How To Help A Reluctant Reader
Does your child avoid reading? Has his teacher informed you that he has problems reading in class? Figure out why he’s such a reluctant reader and what you can do to help.
By Ashwin Lobo
Reading — some children seem to love it, whereas others can barely stand the thought of it. Reluctant readers are those who don’t enjoy reading very much and hesitate whenever they are called upon to do so. If given the choice, they probably wouldn’t read at all. When they are forced to read, reluctant readers are often disinterested. They may stare down blankly at the page as if they can’t comprehend a word. Even when they do read aloud, it is often in a dull tone that makes their lack of enthusiasm fairly obvious. However, a lack of interest isn’t the only reason why your child may be a reluctant reader.
Reasons why children are reluctant to read
- Indifference: Some children may just not enjoy the activity of reading. They may have different interests such as art, sports, dramatics or music and they may not want to spend their time reading. These children usually have normal reading capabilities but they are uninterested in using them.
- Learning difficulties: Not all children dislike reading simply because they aren’t interested in it. Some of them genuinely find it difficult to read. This is because they may suffer from a learning difficulty that makes the task of reading a big challenge. The most common reading-related learning difficulty is dyslexia. Dyslexic children find it difficult to sound out words. This means that they struggle with pronouncing the syllables or letters of a word in order to figure out what the word is. They may also find it difficult to focus on a particular portion on a page, jumping randomly from one word to another. Children with attention disorders may also struggle with gaining proficiency in reading. This is because they find it difficult to sit still and concentrate. They may be able to read adequately but since their mind is elsewhere they often find it difficult to comprehend whatever they read. If you suspect that your child has a learning difficulty, then it is best to take him to a qualified expert in order to get a proper diagnosis.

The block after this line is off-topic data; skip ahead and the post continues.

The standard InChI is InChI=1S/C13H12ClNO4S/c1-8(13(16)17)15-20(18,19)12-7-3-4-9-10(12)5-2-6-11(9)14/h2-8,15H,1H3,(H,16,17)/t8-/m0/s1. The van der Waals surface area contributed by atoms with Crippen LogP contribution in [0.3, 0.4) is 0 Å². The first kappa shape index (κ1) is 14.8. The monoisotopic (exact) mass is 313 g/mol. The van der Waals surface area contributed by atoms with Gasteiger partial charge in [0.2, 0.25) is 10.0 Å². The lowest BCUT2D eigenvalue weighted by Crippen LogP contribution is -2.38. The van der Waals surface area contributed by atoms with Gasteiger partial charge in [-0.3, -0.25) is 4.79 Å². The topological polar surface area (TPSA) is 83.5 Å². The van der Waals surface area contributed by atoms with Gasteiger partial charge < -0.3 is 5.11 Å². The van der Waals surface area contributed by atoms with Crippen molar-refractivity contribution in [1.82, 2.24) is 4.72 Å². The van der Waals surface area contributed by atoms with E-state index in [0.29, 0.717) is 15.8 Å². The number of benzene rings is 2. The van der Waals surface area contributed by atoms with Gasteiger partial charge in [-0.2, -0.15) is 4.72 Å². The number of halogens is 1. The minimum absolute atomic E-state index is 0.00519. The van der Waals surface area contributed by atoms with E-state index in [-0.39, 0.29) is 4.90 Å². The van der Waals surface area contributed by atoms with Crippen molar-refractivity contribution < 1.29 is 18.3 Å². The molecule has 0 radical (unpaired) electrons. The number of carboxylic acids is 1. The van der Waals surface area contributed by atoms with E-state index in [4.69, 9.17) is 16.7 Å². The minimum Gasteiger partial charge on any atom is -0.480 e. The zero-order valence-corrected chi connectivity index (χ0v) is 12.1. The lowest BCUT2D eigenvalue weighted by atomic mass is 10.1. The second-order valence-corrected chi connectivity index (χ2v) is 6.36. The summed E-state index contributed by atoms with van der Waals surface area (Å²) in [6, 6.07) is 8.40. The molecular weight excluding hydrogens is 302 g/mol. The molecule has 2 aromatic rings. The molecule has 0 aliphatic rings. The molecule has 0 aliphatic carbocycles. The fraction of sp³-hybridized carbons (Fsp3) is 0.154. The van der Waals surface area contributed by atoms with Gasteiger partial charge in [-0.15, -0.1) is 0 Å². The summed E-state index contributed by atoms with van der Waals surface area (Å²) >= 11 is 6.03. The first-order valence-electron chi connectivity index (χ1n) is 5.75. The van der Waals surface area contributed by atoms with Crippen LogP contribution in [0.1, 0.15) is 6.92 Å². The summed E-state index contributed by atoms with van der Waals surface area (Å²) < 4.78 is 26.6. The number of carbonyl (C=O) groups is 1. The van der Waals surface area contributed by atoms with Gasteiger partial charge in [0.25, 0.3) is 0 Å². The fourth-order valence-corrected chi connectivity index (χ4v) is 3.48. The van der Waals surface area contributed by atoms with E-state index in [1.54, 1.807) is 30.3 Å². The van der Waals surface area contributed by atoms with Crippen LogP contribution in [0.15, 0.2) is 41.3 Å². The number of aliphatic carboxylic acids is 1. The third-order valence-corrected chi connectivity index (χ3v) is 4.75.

- Emotional issues: Children suffering from low self-esteem may also be reluctant to read. It takes a lot of courage for a young child to stand up and read in front of a class, especially if her teacher reprimands her or her peers laugh at her when she makes a mistake. If your child has faced a similar incident, it may cause her to dislike the activity of reading and hesitate to read whenever she is called upon to do so.
Since children may be reluctant to read for a variety of reasons, tackling each of these issues requires different methods. It is also possible that a child may be reluctant to read not just because of one of the above reasons but a combination of them. For example, a dyslexic child naturally finds it difficult to read. This difficulty may also make him disinterested in the activity. Additionally, his inability to read may lead him to develop self-esteem issues if he is criticised and compared to peers with normal reading capabilities. As a parent, it is first important to understand the reason as to why your child is reluctant to read before you attempt to solve the problem.
How to tackle the problem
- Empathise with your child: Understanding why your child dislikes reading can go a long way in solving the problem. So, speak gently to her and try to find out why she is averse to reading. Has she had negative experiences with reading in the past? Does she think books are uncool? Does she have difficulty reading? Once you find out the root cause of her reluctance to read, you will be better equipped to tackle the issue.
- Make your home a library: If your house is filled with books, your child will find it hard to resist the urge to pick up one of them. Stock books that are easy for a child to read and are related to your little one’s interests. This will increase the likelihood of him picking up a book as well as increase the time he actually spends reading it. Books with eye-catching covers and lots of pictures are attractive to young children. Also, read some books yourself. Your child will be more likely to take up the habit, if he observes that you value it.
- Read to your child: Just because your child is reluctant to read doesn’t mean that he doesn’t like being read to. Listening to the stories you are reading to him may also spark his interest in taking up the activity himself.
- Use technology: If your child is comfortable using an electronic device, get him to read on a phone or an e-reader. You can even adjust the font size and brightness so that your child is comfortable reading on such a device. Audio books can also be used for children who have visual difficulties. When used appropriately, technology can be very helpful in motivating reluctant readers.
- Refrain from being pushy: Children are a lot more perceptive than we give them credit for; so, your little one is quite likely to see through your attempts to get him to read if you act too pushy. This may lead him to resist your efforts, especially if he already dislikes reading. Keep in mind that sparking his interest in reading is much more likely to help than simply forcing him to.
Parental efforts can go a long way in changing the mindset of a reluctant reader; but, at the same time, don’t expect quick results. If your child has developed a dislike for reading over time, it can take a while before things change. But don’t be disheartened, just put in a little effort each day and eventually your child should discover the joy of reading for herself.
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